April 7, 2005: Headlines: COS - Venezuela: Secondary Education: Lawrence Ledger: Venezuela RPCV Nancy Pitcher to retire June 30 after 33 years in education

Peace Corps Online: Directory: Venezuela: Peace Corps Venezuela : The Peace Corps in Venezuela: April 7, 2005: Headlines: COS - Venezuela: Secondary Education: Lawrence Ledger: Venezuela RPCV Nancy Pitcher to retire June 30 after 33 years in education

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Venezuela RPCV Nancy Pitcher to retire June 30 after 33 years in education

Venezuela RPCV  Nancy Pitcher to retire June 30 after 33 years in education

Venezuela RPCV Nancy Pitcher to retire June 30 after 33 years in education

LMS principal revels in giving students a fresh start

By: Lea Kahn, Staff Writer 04/07/2005

Nancy Pitcher to retire June 30 after 33 years in education.

Lawrence Middle School Principal Nancy Pitcher received a letter from a student a few weeks ago, thanking the principal for giving him a "fresh start" and pledging to prove to her that he could handle himself in an academic environment.

"The thing that makes me feel most proud is when I see a child make a turn-around for the good," Dr. Pitcher said. "This child was struggling and we talked to the teacher. He agreed to change. I helped a child see the need for change."

That child likely is one of the last students the 61-year-old principal may help, as she prepares to retire after 33 years in education. Dr. Pitcher, whose retirement takes effect June 30, has served as LMS principal for the past four years.

Unlike many teachers, Dr. Pitcher did not follow a direct career path into education. After graduating from high school in Minnesota, Dr. Pitcher worked as an executive secretary. Then, she and her husband joined the Peace Corps. The couple spent two years in Venezuela, where Dr. Pitcher taught home economics.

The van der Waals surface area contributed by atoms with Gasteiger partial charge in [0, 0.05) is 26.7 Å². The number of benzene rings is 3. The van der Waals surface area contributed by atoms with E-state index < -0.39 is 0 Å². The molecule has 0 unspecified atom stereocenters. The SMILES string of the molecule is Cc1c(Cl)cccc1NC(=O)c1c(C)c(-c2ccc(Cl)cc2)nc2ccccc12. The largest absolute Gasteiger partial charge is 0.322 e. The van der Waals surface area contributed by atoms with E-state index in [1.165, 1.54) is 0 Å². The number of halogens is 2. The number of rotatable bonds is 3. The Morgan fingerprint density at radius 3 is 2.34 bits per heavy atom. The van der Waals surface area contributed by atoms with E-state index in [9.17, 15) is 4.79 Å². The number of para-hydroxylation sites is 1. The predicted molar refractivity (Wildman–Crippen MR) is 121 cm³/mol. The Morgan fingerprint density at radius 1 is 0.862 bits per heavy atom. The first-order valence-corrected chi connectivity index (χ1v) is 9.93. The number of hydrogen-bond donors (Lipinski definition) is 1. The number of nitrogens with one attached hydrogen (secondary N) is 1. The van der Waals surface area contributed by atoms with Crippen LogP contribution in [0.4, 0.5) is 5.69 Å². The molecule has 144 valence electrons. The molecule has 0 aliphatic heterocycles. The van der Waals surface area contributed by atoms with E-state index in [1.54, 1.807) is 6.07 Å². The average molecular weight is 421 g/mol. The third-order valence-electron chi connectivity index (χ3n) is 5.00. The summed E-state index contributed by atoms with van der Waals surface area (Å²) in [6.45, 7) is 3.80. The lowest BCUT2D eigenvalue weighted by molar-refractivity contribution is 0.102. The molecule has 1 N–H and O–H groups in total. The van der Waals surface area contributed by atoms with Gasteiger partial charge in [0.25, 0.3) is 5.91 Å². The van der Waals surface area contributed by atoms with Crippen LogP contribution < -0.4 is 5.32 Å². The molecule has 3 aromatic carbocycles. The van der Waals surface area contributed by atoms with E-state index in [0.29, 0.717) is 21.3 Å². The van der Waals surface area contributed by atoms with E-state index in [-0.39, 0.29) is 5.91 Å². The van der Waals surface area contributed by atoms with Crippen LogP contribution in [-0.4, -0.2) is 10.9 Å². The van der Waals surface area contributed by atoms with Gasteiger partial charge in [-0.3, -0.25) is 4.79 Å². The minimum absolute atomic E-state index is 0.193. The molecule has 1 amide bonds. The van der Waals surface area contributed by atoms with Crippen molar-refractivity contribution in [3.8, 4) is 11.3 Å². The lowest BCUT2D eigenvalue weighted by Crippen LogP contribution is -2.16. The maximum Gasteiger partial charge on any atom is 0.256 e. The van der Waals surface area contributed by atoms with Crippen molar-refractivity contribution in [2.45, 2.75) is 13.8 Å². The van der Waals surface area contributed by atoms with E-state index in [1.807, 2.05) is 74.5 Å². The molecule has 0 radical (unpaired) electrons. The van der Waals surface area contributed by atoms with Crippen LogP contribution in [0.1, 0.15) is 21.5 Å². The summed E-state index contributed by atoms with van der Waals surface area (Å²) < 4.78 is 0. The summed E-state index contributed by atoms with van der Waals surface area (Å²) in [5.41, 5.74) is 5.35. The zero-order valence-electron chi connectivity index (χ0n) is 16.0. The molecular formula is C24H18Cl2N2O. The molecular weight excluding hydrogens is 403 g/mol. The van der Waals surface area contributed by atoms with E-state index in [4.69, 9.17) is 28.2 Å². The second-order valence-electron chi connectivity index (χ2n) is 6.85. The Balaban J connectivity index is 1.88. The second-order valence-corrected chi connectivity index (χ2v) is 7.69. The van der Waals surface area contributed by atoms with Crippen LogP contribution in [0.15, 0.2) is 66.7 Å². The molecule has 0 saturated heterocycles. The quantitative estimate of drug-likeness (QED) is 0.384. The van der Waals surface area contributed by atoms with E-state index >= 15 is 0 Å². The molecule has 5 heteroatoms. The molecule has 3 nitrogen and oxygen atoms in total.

When the couple returned to Minnesota, Dr. Pitcher enrolled at the University of Minnesota as a Spanish major. She eventually completed her degree at Montclair State University and then embarked on a teaching career that took her to several school districts, landing in Lawrence in 2001.

After a five-year-stint as a Spanish teacher, Dr. Pitcher switched fields and became a guidance counselor. She spent the bulk of her career - 20 years - as a guidance counselor at the Hillsborough Middle School in Hillsborough Township, Somerset County. She also served as a vice principal at Morristown High School before taking the principal's job at LMS.

"I didn't like (working in a) high school," said Dr. Pitcher, a Richboro, Pa., resident. "High school is a different philosophy than middle school. High school focuses on a student's future and getting the student into college and then into adult life. Middle school is about the 'here and now' - the development of a child at this age."

By the time students reach high school they are mature and are "thinkers," but when children start middle school, they are developing their identity Dr. Pitcher said.

"You teach them to reason and how to be leaders and not followers," she said. "I find this age of discovery to be most exciting - to watch them move through stages. They start out as little children and become people. They are malleable at this age, and we can have a greater impact on their lives, their decision-making skills and the choices they make."